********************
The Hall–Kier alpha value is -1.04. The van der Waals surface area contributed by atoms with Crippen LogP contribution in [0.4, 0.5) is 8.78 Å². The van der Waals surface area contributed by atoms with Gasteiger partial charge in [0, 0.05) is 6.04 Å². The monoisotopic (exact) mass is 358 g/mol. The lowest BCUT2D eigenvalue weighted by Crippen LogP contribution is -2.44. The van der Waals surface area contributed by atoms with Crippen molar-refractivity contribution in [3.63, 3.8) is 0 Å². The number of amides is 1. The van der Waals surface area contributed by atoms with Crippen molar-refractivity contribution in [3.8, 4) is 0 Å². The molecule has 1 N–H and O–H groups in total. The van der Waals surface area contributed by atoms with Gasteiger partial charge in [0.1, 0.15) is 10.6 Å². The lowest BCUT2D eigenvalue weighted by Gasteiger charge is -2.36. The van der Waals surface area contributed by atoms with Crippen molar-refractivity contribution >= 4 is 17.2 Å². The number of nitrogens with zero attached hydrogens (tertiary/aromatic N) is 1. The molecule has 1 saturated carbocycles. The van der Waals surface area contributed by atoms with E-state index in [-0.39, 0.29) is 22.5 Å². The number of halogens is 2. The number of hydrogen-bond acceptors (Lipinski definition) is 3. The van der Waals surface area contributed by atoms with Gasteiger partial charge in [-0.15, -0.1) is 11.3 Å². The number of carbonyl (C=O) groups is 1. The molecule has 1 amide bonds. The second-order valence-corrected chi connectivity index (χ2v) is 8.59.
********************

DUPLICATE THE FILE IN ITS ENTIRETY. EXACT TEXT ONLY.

The Hall–Kier alpha value is -1.04. The van der Waals surface area contributed by atoms with Crippen LogP contribution in [0.4, 0.5) is 8.78 Å². The van der Waals surface area contributed by atoms with Gasteiger partial charge in [0, 0.05) is 6.04 Å². The monoisotopic (exact) mass is 358 g/mol. The lowest BCUT2D eigenvalue weighted by Crippen LogP contribution is -2.44. The van der Waals surface area contributed by atoms with Crippen molar-refractivity contribution in [3.63, 3.8) is 0 Å². The number of amides is 1. The van der Waals surface area contributed by atoms with Crippen molar-refractivity contribution in [3.8, 4) is 0 Å². The molecule has 1 N–H and O–H groups in total. The van der Waals surface area contributed by atoms with Gasteiger partial charge in [0.1, 0.15) is 10.6 Å². The lowest BCUT2D eigenvalue weighted by Gasteiger charge is -2.36. The van der Waals surface area contributed by atoms with Crippen molar-refractivity contribution >= 4 is 17.2 Å². The number of nitrogens with zero attached hydrogens (tertiary/aromatic N) is 1. The molecule has 1 saturated carbocycles. The van der Waals surface area contributed by atoms with E-state index in [-0.39, 0.29) is 22.5 Å². The number of halogens is 2. The number of hydrogen-bond acceptors (Lipinski definition) is 3. The van der Waals surface area contributed by atoms with Gasteiger partial charge in [-0.15, -0.1) is 11.3 Å². The number of carbonyl (C=O) groups is 1. The molecule has 1 amide bonds. The second-order valence-corrected chi connectivity index (χ2v) is 8.59.